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Jul 24, 2016
March 05, 2012 | By Mike Hembree - SPEED.com
Courtesy of Speed.com
After struggling through a 2011 season that fell far short of his expectations, Denny Hamlin bounced back into NASCAR prominence Sunday by closing strong and winning the Subway Fresh Fit 500 Sprint Cup race at Phoenix International Raceway.
The win was Hamlin’s first with new crew chief Darian Grubb, who led Tony Stewart to the Sprint Cup championship last year but was booted from the Stewart-Haas Racing team at season’s end.
Kevin Harvick was trying to catch Hamlin in the closing miles of Sunday’s race, but Harvick ran out of fuel on the white-flag lap. He held on to finish second as Hamlin won easily.
Completing the top five were Greg Biffle, Jimmie Johnson and Brad Keselowski.
Hamlin took the point lead with the victory. It perhaps was a bigger moment for Grubb, who found himself in the odd position of racing for – and winning – the championship with Stewart late last season while knowing his job wouldn’t be there in 2012.
“I guess you could say it is a little bit of vindication, but I really don't think that way,” Grubb said. “I try to just think the high road all the time. I feel like I came into a very good situation. Mike Ford (former crew chief) built one heck of a team here with the 11 car, and the FedEx Toyota is obviously really strong. Joe Gibbs; organization is very strong.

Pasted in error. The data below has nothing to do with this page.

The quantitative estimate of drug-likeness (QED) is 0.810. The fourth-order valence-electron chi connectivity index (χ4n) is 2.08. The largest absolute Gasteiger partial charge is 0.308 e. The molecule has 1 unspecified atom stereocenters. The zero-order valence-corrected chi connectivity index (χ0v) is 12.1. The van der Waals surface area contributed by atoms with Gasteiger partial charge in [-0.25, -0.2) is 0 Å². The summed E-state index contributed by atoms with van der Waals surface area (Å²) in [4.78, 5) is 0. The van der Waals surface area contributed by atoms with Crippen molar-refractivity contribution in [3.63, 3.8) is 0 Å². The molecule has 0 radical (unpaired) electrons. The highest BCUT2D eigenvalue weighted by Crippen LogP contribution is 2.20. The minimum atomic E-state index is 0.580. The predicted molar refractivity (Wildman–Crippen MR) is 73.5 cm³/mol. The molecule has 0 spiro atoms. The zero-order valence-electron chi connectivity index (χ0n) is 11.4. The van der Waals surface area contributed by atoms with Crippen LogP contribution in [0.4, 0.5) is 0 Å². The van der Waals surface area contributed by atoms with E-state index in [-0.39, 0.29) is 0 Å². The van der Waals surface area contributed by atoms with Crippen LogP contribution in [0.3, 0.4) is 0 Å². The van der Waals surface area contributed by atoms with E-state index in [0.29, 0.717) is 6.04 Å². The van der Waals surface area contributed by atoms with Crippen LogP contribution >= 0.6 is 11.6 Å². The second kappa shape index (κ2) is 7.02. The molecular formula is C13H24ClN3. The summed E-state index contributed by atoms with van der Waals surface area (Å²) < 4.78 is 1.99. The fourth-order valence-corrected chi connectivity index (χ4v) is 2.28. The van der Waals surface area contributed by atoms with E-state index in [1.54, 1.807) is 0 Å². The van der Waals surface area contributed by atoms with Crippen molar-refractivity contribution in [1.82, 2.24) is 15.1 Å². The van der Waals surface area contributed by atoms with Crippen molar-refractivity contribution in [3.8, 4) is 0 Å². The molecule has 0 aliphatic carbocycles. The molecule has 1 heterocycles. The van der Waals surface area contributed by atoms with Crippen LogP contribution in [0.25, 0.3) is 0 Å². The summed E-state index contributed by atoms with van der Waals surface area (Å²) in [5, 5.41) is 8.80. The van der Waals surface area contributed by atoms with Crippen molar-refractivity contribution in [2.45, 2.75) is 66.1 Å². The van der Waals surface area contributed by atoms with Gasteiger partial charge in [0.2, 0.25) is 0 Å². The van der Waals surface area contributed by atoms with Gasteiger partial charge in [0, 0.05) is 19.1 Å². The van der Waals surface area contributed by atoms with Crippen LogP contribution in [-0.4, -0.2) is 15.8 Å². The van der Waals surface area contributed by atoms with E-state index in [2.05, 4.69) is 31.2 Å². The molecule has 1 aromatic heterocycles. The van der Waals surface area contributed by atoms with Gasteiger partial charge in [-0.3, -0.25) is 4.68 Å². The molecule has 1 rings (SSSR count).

“We're a united team. We're working together that way, and we are just going to keep doing it.”
The oft-used tactic of cutting off engines to save fuel then quickly restarting them bit Stewart late in the race. He lost a lap during a caution when he couldn’t refire his car and made it to the pits only with a push from a wrecker. He finished 22nd.
“I just shut the car off like we did at Daytona and turned it back on, and it never refired,” Stewart said. “That’s all I can tell you. I don’t know why it didn’t refire. I honestly don’t know. It’s not really my department. I just turned the switch back on, and it never refired. I don’t know why that was, but it definitely cost us a good day.”
Crew chief Steve Addington said a faulty circuit breaker apparently was the problem.
Johnson, perhaps motivated by the penalties his team absorbed for a Daytona infraction, charged forward and shared domination of the early parts of the race with Harvick.
Harvick took the lead on lap 17 and led through lap 59 – 43 straight. Johnson later surged to the front and had the race’s rocketship for 46 straight laps, leading 67 to 112.
Johnson had a three-second lead on lap 111 when Casey Mears brought out the third caution of the day after losing his brakes in turn two and slapping the wall.
Kyle Busch took only two tires during the pit-stop round and held the lead over Harvick, Keselowski and Johnson, who took four tires.
On lap 134, Paul Menard, AJ Allmendinger and Jamie McMurray were involved in an accident along the frontstretch, causing a caution that was of major benefit to Johnson, who was on the verge of pitting under green because of an apparent loose wheel.
Pit stops under the subsequent caution period left Johnson in 24th place and Kyle Busch in first.
Hamlin took the lead for good on lap 254, sprinting past Harvick on a restart.
The race had seven cautions, including one for a bumpup between Carl Edwards and Ryan Newman late in the day. Contact from Edwards as they raced side by side sent Newman into a slide and spin on lap 256 of 312.
After the race, Newman was not a happy camper.
“I’m 99 percent sure Carl Edwards didn’t do that on purpose, but I trusted him,” Newman said. “Now he can’t trust me because there is a lot to be had and lost. We lost a lot today (he finished 21st, Edwards 17th).
“I don’t know how much he lost, but that’s not the point. I don’t consider that a deliberate move by any means, [but] we know plenty of times in this sport, what comes around goes around.”